Leanna Miller testified that Haas physically compelled her to have oral sex with him, T. 108. She was divorced at the time, T. 109, and subsequently began an affair with Haas' brother in part because she believed it would make it "easier" for her at Duke, T. 111-12, a motive that also eventually caused her again to have sexual relations with Haas at the factory, T. 114-15.
Pattie King testified that shortly after she separated from her husband, she took a job with Duke, T. 118-19. After a few months, Haas commented about her single status and made sexual advances, which King refused, T. 120-22. Following this incident, Haas consistently began to walk into King in order to brush up against her breasts, T. 122-23. When she asked for a raise in order to support her children and furnish her home, Haas stated that all she had to do was to "cooperate" with him, T. 124-25. King threatened to "put him in his place with a weapon," T. 126, but eventually decided, instead, to leave her job, T. 127.
Anita Loomis testified that while an employee at Duke, she had an affair with Haas, T. 137. The affair was voluntary and lasted approximately two years, T. 137-39.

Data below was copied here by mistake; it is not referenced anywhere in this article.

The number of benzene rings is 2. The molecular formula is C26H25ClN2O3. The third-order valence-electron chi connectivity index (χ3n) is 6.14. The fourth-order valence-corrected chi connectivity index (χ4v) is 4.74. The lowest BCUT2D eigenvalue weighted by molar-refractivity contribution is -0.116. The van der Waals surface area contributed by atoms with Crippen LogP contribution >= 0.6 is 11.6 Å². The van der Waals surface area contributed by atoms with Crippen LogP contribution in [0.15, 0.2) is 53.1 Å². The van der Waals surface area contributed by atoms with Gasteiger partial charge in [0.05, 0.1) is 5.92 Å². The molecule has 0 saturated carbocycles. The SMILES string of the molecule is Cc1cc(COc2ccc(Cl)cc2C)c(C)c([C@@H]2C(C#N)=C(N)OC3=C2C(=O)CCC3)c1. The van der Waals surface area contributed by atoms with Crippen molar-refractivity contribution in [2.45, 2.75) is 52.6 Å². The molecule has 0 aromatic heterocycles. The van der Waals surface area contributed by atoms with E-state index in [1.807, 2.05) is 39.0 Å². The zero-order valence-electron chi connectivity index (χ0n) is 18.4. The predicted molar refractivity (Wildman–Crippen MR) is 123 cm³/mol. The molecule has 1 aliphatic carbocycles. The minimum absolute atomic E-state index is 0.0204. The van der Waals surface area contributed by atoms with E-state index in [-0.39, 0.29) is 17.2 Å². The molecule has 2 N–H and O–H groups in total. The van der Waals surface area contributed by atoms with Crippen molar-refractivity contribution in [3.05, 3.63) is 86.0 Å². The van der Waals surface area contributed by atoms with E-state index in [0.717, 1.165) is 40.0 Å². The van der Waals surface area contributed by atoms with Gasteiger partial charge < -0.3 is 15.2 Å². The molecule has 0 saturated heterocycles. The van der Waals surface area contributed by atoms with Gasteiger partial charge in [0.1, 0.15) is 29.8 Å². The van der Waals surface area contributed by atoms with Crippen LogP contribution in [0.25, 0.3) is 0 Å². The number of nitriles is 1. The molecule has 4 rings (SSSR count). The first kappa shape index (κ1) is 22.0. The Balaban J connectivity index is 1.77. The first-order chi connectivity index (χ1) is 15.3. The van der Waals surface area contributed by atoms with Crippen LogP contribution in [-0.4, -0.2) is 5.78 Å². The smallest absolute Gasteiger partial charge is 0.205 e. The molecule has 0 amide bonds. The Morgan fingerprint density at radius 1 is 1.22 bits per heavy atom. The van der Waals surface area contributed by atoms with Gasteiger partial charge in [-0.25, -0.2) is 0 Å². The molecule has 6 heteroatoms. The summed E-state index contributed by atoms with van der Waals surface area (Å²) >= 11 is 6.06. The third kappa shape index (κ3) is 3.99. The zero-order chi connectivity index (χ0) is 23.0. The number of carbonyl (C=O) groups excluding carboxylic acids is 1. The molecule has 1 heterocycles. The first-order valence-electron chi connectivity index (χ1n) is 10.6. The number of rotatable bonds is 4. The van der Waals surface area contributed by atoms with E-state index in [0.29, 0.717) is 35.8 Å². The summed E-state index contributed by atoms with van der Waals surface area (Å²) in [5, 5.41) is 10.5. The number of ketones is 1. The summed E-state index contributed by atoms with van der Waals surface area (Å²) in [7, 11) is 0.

Duke introduced several witnesses who testified that Horn was unable to perform her job satisfactorily, T. 164-65, 173, 197-98, 204, 210. Haas testified that he discharged Horn because of complaints about her work. T. 223-25. Although he had given her two merit raises to reward her for good work, T. 247-49, Haas believed that Horn's marital problems caused an abrupt decline in her job performance, which led to her termination, T. 222-24. Haas denied making sexual advances to Horn and King, T. 227, 257, but he admitted that he asked Horn to have a drink with him and other Duke employees, T. 237. Haas also admitted having sexual relations with Miller and Loomis, although he asserted that both relationships were uncoerced, T. 229-30.